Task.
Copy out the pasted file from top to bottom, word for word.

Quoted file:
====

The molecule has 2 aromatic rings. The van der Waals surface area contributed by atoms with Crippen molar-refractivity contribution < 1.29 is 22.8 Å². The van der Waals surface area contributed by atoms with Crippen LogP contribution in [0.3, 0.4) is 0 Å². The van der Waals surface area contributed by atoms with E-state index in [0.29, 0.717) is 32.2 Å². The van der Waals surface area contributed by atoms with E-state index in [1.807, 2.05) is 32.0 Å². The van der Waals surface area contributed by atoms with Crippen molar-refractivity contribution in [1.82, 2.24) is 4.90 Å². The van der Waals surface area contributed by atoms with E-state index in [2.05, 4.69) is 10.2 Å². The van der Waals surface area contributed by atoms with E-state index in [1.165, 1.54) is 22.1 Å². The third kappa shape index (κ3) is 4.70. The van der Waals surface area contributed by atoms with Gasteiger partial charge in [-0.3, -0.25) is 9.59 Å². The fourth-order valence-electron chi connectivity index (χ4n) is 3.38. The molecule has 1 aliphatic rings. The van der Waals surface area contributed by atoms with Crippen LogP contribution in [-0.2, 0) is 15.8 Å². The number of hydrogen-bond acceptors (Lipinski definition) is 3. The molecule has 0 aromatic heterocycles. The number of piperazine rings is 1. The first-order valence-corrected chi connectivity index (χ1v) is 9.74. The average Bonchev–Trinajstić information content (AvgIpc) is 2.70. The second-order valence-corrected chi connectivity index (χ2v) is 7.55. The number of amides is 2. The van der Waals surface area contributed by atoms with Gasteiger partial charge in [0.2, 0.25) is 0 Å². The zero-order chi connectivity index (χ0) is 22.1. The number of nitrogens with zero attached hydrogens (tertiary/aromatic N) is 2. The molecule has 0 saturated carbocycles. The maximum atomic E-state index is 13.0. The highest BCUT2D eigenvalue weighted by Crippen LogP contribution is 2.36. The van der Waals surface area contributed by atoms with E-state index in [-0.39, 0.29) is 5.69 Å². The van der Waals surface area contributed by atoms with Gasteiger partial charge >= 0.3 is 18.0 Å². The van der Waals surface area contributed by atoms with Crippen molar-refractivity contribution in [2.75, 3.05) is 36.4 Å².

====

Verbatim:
The molecule has 2 aromatic rings. The van der Waals surface area contributed by atoms with Crippen molar-refractivity contribution < 1.29 is 22.8 Å². The van der Waals surface area contributed by atoms with Crippen LogP contribution in [0.3, 0.4) is 0 Å². The van der Waals surface area contributed by atoms with E-state index in [0.29, 0.717) is 32.2 Å². The van der Waals surface area contributed by atoms with E-state index in [1.807, 2.05) is 32.0 Å². The van der Waals surface area contributed by atoms with Crippen molar-refractivity contribution in [1.82, 2.24) is 4.90 Å². The van der Waals surface area contributed by atoms with E-state index in [2.05, 4.69) is 10.2 Å². The van der Waals surface area contributed by atoms with E-state index in [1.165, 1.54) is 22.1 Å². The third kappa shape index (κ3) is 4.70. The van der Waals surface area contributed by atoms with Gasteiger partial charge in [-0.3, -0.25) is 9.59 Å². The fourth-order valence-electron chi connectivity index (χ4n) is 3.38. The molecule has 1 aliphatic rings. The van der Waals surface area contributed by atoms with Crippen LogP contribution in [-0.2, 0) is 15.8 Å². The number of hydrogen-bond acceptors (Lipinski definition) is 3. The molecule has 0 aromatic heterocycles. The number of piperazine rings is 1. The first-order valence-corrected chi connectivity index (χ1v) is 9.74. The average Bonchev–Trinajstić information content (AvgIpc) is 2.70. The second-order valence-corrected chi connectivity index (χ2v) is 7.55. The number of amides is 2. The van der Waals surface area contributed by atoms with Gasteiger partial charge in [0.2, 0.25) is 0 Å². The zero-order chi connectivity index (χ0) is 22.1. The number of nitrogens with zero attached hydrogens (tertiary/aromatic N) is 2. The molecule has 0 saturated carbocycles. The maximum atomic E-state index is 13.0. The highest BCUT2D eigenvalue weighted by Crippen LogP contribution is 2.36. The van der Waals surface area contributed by atoms with E-state index in [-0.39, 0.29) is 5.69 Å². The van der Waals surface area contributed by atoms with Gasteiger partial charge >= 0.3 is 18.0 Å². The van der Waals surface area contributed by atoms with Crippen molar-refractivity contribution in [2.75, 3.05) is 36.4 Å².